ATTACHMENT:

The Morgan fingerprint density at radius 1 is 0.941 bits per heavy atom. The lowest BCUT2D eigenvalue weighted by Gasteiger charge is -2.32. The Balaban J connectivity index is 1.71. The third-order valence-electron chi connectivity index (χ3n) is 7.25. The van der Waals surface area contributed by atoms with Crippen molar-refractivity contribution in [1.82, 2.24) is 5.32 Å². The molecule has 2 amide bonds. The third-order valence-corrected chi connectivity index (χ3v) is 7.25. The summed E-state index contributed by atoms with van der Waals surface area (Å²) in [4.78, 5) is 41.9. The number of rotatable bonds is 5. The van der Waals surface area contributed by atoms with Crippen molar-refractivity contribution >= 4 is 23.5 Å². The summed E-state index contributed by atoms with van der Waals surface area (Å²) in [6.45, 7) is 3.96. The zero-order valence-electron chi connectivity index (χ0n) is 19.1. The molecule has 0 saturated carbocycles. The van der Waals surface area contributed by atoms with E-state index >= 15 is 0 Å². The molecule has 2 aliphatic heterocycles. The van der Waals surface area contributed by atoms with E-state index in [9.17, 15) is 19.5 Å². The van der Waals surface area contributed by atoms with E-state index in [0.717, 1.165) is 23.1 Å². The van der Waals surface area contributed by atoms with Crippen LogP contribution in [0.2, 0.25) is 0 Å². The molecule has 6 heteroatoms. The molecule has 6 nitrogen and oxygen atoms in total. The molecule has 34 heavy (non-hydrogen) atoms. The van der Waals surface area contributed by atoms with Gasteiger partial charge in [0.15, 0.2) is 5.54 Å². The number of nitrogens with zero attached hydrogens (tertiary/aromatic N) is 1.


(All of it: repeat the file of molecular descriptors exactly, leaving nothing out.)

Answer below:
The Morgan fingerprint density at radius 1 is 0.941 bits per heavy atom. The lowest BCUT2D eigenvalue weighted by Gasteiger charge is -2.32. The Balaban J connectivity index is 1.71. The third-order valence-electron chi connectivity index (χ3n) is 7.25. The van der Waals surface area contributed by atoms with Crippen molar-refractivity contribution in [1.82, 2.24) is 5.32 Å². The molecule has 2 amide bonds. The third-order valence-corrected chi connectivity index (χ3v) is 7.25. The summed E-state index contributed by atoms with van der Waals surface area (Å²) in [4.78, 5) is 41.9. The number of rotatable bonds is 5. The van der Waals surface area contributed by atoms with Crippen molar-refractivity contribution >= 4 is 23.5 Å². The summed E-state index contributed by atoms with van der Waals surface area (Å²) in [6.45, 7) is 3.96. The zero-order valence-electron chi connectivity index (χ0n) is 19.1. The molecule has 0 saturated carbocycles. The van der Waals surface area contributed by atoms with E-state index >= 15 is 0 Å². The molecule has 2 aliphatic heterocycles. The van der Waals surface area contributed by atoms with E-state index in [9.17, 15) is 19.5 Å². The van der Waals surface area contributed by atoms with E-state index in [0.717, 1.165) is 23.1 Å². The van der Waals surface area contributed by atoms with Crippen LogP contribution in [0.2, 0.25) is 0 Å². The molecule has 6 heteroatoms. The molecule has 6 nitrogen and oxygen atoms in total. The molecule has 34 heavy (non-hydrogen) atoms. The van der Waals surface area contributed by atoms with Gasteiger partial charge in [0.15, 0.2) is 5.54 Å². The number of nitrogens with zero attached hydrogens (tertiary/aromatic N) is 1.